Women’s experiences of polycystic ovary syndrome diagnosis and treatment in Mexico: information delivery and communication


  • Y. Flores Contreras
  • M. Gibson-Helm
  • A. Haase
  • S. van Beurden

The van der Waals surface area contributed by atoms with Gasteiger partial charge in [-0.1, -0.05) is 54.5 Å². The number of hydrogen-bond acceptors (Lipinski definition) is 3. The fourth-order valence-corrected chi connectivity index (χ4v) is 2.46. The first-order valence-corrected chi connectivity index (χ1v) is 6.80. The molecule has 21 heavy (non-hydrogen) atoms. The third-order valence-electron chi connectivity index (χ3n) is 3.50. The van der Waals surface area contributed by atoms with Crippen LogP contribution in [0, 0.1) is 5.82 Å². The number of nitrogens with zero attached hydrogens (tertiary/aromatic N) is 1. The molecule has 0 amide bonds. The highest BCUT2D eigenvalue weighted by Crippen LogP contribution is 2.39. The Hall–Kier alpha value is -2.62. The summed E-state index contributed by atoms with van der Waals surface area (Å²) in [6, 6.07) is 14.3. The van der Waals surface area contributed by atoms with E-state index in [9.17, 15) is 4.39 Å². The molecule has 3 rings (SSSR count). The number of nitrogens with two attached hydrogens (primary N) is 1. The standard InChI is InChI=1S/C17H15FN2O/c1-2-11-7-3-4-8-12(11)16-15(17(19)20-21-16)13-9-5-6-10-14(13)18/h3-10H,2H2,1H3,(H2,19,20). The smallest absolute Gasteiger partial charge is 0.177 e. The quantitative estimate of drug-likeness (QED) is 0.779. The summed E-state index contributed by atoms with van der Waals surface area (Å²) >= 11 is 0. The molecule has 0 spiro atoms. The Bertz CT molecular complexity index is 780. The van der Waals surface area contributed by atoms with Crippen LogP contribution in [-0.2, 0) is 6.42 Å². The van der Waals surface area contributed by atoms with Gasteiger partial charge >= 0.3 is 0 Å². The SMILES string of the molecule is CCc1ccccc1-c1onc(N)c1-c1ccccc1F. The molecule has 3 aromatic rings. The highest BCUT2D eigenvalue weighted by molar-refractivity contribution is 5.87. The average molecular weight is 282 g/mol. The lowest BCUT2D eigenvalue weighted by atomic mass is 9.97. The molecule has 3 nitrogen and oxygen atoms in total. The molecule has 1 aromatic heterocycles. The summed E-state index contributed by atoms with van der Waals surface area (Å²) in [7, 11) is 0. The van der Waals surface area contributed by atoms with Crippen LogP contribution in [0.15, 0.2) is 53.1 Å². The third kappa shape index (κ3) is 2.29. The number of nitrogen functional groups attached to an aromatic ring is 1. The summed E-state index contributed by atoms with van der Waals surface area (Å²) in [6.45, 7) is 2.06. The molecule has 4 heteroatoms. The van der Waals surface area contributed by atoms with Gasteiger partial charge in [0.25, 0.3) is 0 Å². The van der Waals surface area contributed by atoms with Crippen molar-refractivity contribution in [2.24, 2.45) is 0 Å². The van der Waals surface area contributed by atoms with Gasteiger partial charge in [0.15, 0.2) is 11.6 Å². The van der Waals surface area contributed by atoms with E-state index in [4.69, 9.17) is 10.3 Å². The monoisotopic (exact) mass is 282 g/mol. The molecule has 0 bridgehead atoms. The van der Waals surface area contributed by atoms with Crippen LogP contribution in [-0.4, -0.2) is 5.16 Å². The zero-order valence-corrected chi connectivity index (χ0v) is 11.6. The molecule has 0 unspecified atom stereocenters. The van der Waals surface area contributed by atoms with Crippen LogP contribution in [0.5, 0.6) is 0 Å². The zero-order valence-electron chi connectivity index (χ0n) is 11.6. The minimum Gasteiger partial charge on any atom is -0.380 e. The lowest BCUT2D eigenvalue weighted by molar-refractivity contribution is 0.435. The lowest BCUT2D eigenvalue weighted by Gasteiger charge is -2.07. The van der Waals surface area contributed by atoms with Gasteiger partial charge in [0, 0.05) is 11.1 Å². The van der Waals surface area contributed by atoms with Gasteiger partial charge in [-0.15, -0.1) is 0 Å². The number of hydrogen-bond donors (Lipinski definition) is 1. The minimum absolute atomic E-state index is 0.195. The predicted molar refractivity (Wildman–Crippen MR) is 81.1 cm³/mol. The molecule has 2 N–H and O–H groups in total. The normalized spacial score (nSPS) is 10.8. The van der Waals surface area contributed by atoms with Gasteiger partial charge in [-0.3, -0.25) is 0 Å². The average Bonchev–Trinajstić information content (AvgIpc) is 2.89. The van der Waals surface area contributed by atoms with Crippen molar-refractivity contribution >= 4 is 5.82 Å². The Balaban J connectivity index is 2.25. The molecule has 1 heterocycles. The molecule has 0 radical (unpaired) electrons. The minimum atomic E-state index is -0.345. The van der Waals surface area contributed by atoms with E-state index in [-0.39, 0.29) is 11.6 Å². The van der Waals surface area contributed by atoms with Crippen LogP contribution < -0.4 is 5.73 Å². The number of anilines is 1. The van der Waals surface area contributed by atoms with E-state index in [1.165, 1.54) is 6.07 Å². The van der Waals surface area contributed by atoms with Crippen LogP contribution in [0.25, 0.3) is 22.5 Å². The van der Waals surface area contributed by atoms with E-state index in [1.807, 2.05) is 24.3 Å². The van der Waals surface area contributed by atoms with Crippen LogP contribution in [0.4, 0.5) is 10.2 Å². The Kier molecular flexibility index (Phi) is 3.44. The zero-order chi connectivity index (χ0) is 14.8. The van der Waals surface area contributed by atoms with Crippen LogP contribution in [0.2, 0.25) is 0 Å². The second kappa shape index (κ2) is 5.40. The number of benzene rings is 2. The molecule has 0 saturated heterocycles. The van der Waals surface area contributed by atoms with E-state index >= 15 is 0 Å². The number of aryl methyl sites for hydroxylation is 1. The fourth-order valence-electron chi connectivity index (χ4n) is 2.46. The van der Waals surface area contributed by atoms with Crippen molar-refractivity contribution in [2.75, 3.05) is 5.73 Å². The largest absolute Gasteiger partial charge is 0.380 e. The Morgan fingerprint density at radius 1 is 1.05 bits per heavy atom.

Background: Polycystic ovary syndrome (PCOS) is the most common endocrine disorder affecting women across the lifespan. A timely diagnosis and evidence-based approaches are key in management of this condition. The aim was to examine women’s experiences of PCOS diagnosis and treatment, and to assess receptiveness to a web-based intervention. Methods: Women from two online support groups completed a web-based survey (n=105). Eligibility criteria included: being a Mexican resident, aged 18 to 45 years, and having a previous medical PCOS diagnosis. Mean age was 29 (SD ±4.7) years; mean BMI was 30.2 (SD ±5.7) kg/m². Results: For 19%, time to diagnosis was more than 2 years and 36% visited three or more health professionals before being diagnosed. Almost one-third (30%) reported not being directed to information about PCOS at diagnosis, 23% received information, and 47% received information but felt it was insufficient. Of those who received information, the majority (73%) felt dissatisfied with or indifferent to information provided, 69% reported having received information about lifestyle management (nutrition and exercise), 78% about potential infertility, and 28% about mental health support. After being diagnosed, Internet was the preferred source of PCOS information for the majority (90%), whilst 9% preferred clinicians. 98% of the women reported being interested in participating in a web-based lifestyle intervention for PCOS management. Conclusions: PCOS diagnosis is often delayed, requires various health professionals, and leaves a gap on information provision. Findings suggest the need for development and feasibility trial of a lifestyle online intervention for women with PCOS.





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